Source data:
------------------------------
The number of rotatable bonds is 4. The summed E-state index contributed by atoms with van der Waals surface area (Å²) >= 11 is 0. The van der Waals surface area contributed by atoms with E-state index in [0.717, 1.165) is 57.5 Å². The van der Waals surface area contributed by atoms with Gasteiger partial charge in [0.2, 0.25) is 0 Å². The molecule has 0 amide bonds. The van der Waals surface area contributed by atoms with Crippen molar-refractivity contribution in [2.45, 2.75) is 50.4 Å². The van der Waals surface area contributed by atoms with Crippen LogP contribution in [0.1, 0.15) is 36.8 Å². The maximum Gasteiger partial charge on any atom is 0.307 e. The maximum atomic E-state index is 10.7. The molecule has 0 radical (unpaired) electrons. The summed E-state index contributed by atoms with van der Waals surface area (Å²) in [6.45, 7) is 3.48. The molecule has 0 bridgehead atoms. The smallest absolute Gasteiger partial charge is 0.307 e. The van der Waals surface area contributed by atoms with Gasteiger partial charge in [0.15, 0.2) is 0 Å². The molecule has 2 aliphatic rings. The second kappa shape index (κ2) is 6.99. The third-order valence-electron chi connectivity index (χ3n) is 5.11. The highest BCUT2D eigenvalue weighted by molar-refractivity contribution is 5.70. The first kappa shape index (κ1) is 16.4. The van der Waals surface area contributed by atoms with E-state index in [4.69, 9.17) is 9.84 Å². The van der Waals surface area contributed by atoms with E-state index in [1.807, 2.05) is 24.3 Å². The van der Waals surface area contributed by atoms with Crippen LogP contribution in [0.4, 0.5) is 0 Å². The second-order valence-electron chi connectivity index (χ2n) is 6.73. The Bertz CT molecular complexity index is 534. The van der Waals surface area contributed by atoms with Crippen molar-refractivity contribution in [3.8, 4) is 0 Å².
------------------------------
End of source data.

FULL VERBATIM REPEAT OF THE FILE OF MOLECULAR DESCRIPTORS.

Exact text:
The number of rotatable bonds is 4. The summed E-state index contributed by atoms with van der Waals surface area (Å²) >= 11 is 0. The van der Waals surface area contributed by atoms with E-state index in [0.717, 1.165) is 57.5 Å². The van der Waals surface area contributed by atoms with Gasteiger partial charge in [0.2, 0.25) is 0 Å². The molecule has 0 amide bonds. The van der Waals surface area contributed by atoms with Crippen molar-refractivity contribution in [2.45, 2.75) is 50.4 Å². The van der Waals surface area contributed by atoms with Crippen LogP contribution in [0.1, 0.15) is 36.8 Å². The maximum Gasteiger partial charge on any atom is 0.307 e. The maximum atomic E-state index is 10.7. The molecule has 0 radical (unpaired) electrons. The summed E-state index contributed by atoms with van der Waals surface area (Å²) in [6.45, 7) is 3.48. The molecule has 0 bridgehead atoms. The smallest absolute Gasteiger partial charge is 0.307 e. The van der Waals surface area contributed by atoms with Gasteiger partial charge in [0.15, 0.2) is 0 Å². The molecule has 2 aliphatic rings. The second kappa shape index (κ2) is 6.99. The third-order valence-electron chi connectivity index (χ3n) is 5.11. The highest BCUT2D eigenvalue weighted by molar-refractivity contribution is 5.70. The first kappa shape index (κ1) is 16.4. The van der Waals surface area contributed by atoms with E-state index in [4.69, 9.17) is 9.84 Å². The van der Waals surface area contributed by atoms with E-state index in [1.807, 2.05) is 24.3 Å². The van der Waals surface area contributed by atoms with Crippen LogP contribution in [0.4, 0.5) is 0 Å². The second-order valence-electron chi connectivity index (χ2n) is 6.73. The Bertz CT molecular complexity index is 534. The van der Waals surface area contributed by atoms with Crippen molar-refractivity contribution in [3.8, 4) is 0 Å².